lichéd dialogues, lifted scenes and the usual masala mark Kannada action hero Darshan's latest film Ayya, which also stars Rakshitha.
In true tough cop style, Darshan declares, 'I am not a police officer who studied in a convent. I am a police officer who studied in a corporation school. Don't mess with me.'
Applause, except for the fact that Tamil hero Vijay says the same words in the film Madurai. There is another dialogue that refers to the number of goons in the state compared to the number of police personnel. It is lifted from Vijay's recent film Tiruppachchi.
Director Om Prakash Rao is a master in lifting sequences from popular non-Kannada films – as was seen in his previous film Kalasipalya, which became a huge hit. Ayya is no exception, and is a 'collage' of popular non-Kannada films like Tiruppachchi, Madurai, Saami and others.
The plot of Ayya is simple. Darshan comes to Hubli as the take-no-nonsense assistant police commissioner, and clashes with the Doddas, the city's Mafia dons who are the kingpins of various rackets, from the flesh trade to gun-running.
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When the youngest son of the Mafia family is acquitted in a rape case for lack of evidence, he humiliates Darshan outside the court. Before you can say 'long arm of law,' Darshan kills him in front of everyone, and files a report saying the criminal was killed in an encounter.
Thereafter, Darshan dispenses similar justice to the corrupt superintendent of police, gets the family members of the gang's henchmen to plead with their kin to abandon the path of crime, and fights the three Dodda dons single-handed. No prizes for guessing who wins.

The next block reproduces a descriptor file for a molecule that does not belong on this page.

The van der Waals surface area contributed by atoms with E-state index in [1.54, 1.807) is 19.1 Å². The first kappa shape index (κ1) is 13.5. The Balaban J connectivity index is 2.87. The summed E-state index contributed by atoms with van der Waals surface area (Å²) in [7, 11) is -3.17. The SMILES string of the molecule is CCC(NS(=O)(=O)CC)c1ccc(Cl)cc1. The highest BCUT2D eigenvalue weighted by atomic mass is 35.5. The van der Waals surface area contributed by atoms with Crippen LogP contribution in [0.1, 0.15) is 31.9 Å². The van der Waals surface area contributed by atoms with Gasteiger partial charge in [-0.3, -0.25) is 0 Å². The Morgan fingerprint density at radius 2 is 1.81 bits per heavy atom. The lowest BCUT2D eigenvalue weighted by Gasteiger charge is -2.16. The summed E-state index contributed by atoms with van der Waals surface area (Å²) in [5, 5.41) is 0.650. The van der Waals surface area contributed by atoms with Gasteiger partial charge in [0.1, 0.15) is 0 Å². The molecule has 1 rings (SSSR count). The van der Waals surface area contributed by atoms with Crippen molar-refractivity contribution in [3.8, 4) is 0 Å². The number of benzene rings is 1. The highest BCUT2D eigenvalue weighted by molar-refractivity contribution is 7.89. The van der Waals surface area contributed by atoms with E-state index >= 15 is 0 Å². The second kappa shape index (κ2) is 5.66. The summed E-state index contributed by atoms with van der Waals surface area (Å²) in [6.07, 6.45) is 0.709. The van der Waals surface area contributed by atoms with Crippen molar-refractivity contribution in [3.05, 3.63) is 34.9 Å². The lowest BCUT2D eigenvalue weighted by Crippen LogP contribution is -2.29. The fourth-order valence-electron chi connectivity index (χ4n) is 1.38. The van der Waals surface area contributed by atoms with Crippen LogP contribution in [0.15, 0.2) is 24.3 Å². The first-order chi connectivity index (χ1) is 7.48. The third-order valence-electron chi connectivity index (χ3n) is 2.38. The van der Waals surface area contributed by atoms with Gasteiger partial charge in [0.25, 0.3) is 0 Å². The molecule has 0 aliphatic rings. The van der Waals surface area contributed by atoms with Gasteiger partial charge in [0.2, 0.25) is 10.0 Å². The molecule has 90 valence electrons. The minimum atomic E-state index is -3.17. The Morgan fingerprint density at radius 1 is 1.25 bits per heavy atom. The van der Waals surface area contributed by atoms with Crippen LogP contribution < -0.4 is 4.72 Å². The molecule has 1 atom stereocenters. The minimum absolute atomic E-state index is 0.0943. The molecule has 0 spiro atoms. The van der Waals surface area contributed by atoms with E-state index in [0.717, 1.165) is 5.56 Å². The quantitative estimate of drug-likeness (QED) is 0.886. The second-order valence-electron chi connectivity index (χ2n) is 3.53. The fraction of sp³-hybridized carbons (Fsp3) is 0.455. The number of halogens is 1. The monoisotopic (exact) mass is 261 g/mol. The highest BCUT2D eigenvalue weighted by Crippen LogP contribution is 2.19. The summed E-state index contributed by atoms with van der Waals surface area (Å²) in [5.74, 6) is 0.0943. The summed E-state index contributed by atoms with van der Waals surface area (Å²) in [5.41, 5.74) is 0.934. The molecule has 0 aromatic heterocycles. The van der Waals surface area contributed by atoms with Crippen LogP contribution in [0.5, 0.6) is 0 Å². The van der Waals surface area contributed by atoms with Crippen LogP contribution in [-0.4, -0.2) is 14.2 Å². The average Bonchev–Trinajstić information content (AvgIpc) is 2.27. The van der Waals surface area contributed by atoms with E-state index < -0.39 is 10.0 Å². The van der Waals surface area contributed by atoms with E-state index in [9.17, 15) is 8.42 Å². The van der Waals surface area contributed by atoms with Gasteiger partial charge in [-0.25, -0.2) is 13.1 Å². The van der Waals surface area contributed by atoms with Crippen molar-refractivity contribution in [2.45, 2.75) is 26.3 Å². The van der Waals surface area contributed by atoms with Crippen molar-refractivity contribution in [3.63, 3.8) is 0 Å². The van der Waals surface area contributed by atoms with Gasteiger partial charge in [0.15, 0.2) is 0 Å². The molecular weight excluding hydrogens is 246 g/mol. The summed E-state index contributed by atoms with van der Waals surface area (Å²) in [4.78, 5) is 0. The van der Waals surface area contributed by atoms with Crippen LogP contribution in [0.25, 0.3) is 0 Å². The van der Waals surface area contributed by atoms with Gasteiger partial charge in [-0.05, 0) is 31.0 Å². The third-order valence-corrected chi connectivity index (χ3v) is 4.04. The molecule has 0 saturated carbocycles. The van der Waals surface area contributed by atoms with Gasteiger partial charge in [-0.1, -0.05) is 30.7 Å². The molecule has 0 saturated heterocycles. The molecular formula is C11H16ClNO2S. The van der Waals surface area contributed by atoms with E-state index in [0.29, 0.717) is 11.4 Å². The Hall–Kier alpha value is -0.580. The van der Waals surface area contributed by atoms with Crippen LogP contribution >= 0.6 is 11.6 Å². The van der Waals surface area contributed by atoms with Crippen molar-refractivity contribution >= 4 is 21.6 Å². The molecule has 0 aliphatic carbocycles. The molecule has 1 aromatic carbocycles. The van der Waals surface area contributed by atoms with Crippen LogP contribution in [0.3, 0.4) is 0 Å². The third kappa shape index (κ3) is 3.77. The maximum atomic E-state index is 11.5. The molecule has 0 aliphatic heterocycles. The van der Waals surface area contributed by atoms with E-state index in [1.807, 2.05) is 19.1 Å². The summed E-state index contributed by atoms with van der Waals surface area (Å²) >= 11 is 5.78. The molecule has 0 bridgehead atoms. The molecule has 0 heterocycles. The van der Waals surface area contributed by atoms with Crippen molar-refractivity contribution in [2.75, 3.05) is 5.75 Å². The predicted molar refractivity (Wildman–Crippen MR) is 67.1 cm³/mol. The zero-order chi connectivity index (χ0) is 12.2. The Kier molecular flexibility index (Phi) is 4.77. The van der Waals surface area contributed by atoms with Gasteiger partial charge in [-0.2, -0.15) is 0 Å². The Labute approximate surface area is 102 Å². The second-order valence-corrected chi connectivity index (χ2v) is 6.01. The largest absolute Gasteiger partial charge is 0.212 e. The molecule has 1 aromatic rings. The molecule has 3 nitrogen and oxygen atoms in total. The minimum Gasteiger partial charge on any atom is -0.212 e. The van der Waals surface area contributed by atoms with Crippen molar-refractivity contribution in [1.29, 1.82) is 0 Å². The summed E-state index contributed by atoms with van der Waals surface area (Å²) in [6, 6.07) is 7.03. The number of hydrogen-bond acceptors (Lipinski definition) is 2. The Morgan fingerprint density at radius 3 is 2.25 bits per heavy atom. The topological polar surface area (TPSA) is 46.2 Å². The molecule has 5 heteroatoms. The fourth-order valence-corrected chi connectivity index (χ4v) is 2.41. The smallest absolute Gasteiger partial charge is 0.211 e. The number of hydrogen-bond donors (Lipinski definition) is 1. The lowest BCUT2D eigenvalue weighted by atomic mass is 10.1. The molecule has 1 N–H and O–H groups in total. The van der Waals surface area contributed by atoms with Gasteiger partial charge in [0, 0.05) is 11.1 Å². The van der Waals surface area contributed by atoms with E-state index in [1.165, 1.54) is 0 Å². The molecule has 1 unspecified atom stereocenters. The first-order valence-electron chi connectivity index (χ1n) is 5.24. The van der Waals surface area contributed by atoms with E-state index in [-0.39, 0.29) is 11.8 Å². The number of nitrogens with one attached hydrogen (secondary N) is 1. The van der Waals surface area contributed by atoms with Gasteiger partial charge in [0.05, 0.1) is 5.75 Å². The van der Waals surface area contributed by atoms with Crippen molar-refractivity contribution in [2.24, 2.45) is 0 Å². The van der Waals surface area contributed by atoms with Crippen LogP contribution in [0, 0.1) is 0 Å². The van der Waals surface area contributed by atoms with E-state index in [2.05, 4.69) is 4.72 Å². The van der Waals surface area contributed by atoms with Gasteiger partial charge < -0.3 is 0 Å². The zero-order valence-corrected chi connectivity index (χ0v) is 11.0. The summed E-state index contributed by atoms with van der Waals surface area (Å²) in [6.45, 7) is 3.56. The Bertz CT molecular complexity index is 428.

In between, he also romances college belle Rakshitha, who all but disappears in the second half of the movie. She looks glamorous in some sequences, and too fat in others.
It is a film meant for the masses, and Darshan's fans get what they want. In fact, he looks good in a police uniform.
The comedy sequences of Sadhu Kokila, Tennis Krishna and Mandeep Rai fail to generate interest, mainly because of the shoddy dialogues. Shobharaj, Avinash and Sathyajith are good as the villains.
Ravichandran has scored music for the first time for a film he does not star in. Two of the songs, Thabala, thabala and Darshan Rakshitha are catchy. He has written lyrics for the songs as well. But the other songs are ordinary and even the picturisations are below par. Darshan Rakshitha is picturised the same way as Suntara gaali from Kalasipalya.
Anaji Nagaraj's camera work is, however, a plus point for the film.
Over all, Ayya is what they call a timepass movie. The first half is better than the second half of the film, which is not saying much. The climax scene, which the director had been touting as the 'real highlight,' falls flat because it seems too contrived.
Statutory warning: For those of you who liked Kalasipalya and want to watch Ayya because it has the same star cast, you might be disappointed.